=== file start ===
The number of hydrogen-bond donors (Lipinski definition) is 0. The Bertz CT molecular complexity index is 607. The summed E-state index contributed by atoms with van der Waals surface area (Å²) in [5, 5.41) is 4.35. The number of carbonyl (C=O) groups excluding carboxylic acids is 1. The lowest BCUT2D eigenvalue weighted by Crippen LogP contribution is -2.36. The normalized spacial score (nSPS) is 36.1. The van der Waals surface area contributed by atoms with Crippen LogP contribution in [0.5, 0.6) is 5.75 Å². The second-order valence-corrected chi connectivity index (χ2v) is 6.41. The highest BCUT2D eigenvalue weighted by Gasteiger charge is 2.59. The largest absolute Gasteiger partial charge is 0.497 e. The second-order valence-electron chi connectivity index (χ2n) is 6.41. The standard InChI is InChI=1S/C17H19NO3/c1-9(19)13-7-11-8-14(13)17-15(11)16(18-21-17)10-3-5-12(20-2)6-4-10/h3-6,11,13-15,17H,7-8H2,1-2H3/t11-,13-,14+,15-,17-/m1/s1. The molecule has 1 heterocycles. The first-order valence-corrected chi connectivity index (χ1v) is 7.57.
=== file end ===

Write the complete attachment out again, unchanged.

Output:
The number of hydrogen-bond donors (Lipinski definition) is 0. The Bertz CT molecular complexity index is 607. The summed E-state index contributed by atoms with van der Waals surface area (Å²) in [5, 5.41) is 4.35. The number of carbonyl (C=O) groups excluding carboxylic acids is 1. The lowest BCUT2D eigenvalue weighted by Crippen LogP contribution is -2.36. The normalized spacial score (nSPS) is 36.1. The van der Waals surface area contributed by atoms with Crippen LogP contribution in [0.5, 0.6) is 5.75 Å². The second-order valence-corrected chi connectivity index (χ2v) is 6.41. The highest BCUT2D eigenvalue weighted by Gasteiger charge is 2.59. The largest absolute Gasteiger partial charge is 0.497 e. The second-order valence-electron chi connectivity index (χ2n) is 6.41. The standard InChI is InChI=1S/C17H19NO3/c1-9(19)13-7-11-8-14(13)17-15(11)16(18-21-17)10-3-5-12(20-2)6-4-10/h3-6,11,13-15,17H,7-8H2,1-2H3/t11-,13-,14+,15-,17-/m1/s1. The molecule has 1 heterocycles. The first-order valence-corrected chi connectivity index (χ1v) is 7.57.